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Open Letter to Eurodeputy Pedro Marset

by The Ex-Solidarity Committee For The Liberation Of Pacho Cortés

Señor Pedro Marset Campos
European Parliament

Dear Señor Marset,

Although it was written under his name, Forrest Hylton’s article for CounterPunch and Znet reflects a collective discussion that The Ex-Solidarity Committee for the Liberation of Pacho Cortés has recently sustained. In view of our surprise that you would accuse our compañero of defamation, we find ourselves obligated to provide a collective response to your letter (See below).

1. In the article, there were no denunciations of fraud committed by Evo Morales and his circle; rather, types of political logic and forms of political action were denounced. In this sense, your accusations lack foundation, since the denunciations to which you refer appeared in the form of opinion and conjecture, or as questions– never in the form of affirmations. As was openly admitted, “We will probably never have answers to these questions. In the end, they are less important than the differences in strategy, vision, and praxis to which they allude.”

2. We reiterate that Evo Morales and his circle have never done anything important for Pacho Cortés, although we recognize the work of some compañeros and parliamentarians in MAS, like Senator Filemón Escóbar and Congressperson Dionicio Núñez. who never skimped on solidarity efforts (even economic) for Pacho’s cause.

3. You state, “In a meeting I had in La Paz, I simply put forth the idea that I would propose to the parliamentary group of the European Izquierda Unida in the European Parliament that we assume the costs.” Let us remind you that in said meeting on the morning of January 20, in the café of Hotel Europa in La Paz, two members of the ex-Committee, Andrés Cortés, and Senator Filemón Escóbar were present. You committed to pay $15,000 for lawyer’s fees for a solid legal team capable of mounting a viable defense. After we asked your permission, you also explicitly authorized us to put out a press release, which we did that day, January 20 (see: It is possible you do not remember, but you made statements to the national press regarding your commitment, and on January 20 you communicated the news to Pacho personally, by phone and in our presence. Supported by your commitment, and together with Andrés Cortés, we convinced Dr. Rogelio Mayta to assume Pacho’s defense and assemble a legal team. On more than one occasion, including a press conference at the Permanent Human Rights’ Assembly on February 3, 2004, Dr. Mayta and Andrés Cortés discussed your support in the national media.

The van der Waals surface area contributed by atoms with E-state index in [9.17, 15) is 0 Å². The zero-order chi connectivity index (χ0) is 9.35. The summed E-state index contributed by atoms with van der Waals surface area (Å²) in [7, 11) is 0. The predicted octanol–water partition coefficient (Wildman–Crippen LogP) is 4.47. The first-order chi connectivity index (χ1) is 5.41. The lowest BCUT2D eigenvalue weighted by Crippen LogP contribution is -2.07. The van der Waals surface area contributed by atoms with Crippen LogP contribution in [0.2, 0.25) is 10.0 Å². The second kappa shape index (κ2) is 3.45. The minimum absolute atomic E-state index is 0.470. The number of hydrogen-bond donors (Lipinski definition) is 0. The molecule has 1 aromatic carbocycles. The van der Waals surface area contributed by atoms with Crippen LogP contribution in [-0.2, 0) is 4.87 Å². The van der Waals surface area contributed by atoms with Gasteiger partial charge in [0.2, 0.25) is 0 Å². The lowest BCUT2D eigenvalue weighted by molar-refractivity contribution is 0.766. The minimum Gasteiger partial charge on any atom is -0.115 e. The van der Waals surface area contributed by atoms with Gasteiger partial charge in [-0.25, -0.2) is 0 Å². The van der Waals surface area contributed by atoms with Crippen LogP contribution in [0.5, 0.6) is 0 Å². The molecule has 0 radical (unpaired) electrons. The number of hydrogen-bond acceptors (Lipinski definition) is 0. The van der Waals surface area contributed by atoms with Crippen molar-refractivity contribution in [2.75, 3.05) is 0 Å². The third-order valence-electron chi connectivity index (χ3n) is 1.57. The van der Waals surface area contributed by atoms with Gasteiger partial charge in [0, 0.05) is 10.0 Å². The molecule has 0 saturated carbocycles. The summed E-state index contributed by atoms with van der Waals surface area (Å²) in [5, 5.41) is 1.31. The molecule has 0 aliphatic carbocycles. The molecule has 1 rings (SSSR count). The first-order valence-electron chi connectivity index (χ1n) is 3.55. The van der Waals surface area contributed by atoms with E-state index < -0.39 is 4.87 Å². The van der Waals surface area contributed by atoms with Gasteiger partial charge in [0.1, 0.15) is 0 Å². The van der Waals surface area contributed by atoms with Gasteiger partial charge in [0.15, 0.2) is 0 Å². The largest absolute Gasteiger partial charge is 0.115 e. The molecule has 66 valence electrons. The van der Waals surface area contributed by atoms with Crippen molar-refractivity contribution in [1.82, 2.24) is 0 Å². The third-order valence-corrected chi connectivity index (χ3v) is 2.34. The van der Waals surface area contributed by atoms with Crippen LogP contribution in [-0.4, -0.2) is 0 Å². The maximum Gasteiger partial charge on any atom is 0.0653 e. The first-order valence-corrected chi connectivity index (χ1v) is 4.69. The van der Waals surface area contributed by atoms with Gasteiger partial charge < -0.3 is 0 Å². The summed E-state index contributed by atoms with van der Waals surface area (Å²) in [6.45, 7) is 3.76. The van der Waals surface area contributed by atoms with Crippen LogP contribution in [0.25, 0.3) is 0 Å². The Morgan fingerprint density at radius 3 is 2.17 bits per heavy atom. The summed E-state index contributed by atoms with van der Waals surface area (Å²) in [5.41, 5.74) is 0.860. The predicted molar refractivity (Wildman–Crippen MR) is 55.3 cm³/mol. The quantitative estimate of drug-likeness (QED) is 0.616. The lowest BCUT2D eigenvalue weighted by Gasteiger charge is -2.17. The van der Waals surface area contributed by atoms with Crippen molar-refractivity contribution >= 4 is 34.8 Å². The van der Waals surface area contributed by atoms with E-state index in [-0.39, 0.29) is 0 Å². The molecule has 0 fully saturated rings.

4. If, as you say, when you returned to Europe, you found the support you had promised to provide– and announced publicly– was impossible to deliver, neither the ex-Committee nor Senator Filemón Escóbar ever received word of it, directly or indirectly.

5. The opinions expressed by our compañero in the article to which you responded are attributed to a lack of co-ordination, bad communication, and shoddy interpretation. In this regard, we remind you that since making contact– and above all, during the preparatory phase of the humanitarian mission– we made numerous efforts to communicate with organizations in Colombia as well as with mission leaders in Europe. E-mails, faxes, and phone calls were made to Belén Torres in Brussels as well as to Colombian organizations– consult Dr. Agustín Jiménez of The Committee to Defend Political Prisoners– and the Cortés family, on many occasions through the medium of Andrés Cortés, who then resided in La Paz.

6. We understand that the humanitarian mission, made up of José Bové and other personalities, undertaken June 7-9, 2004, has been positive in media terms, insofar as Pacho’s profile as a human rights activist strengthens the fund-raising drive in the international arena. Nevertheless, it is worth noting that the recent media resonance was in part the product of antlike work in the media, national as well as international, which long preceded the arrival of the mission. (See: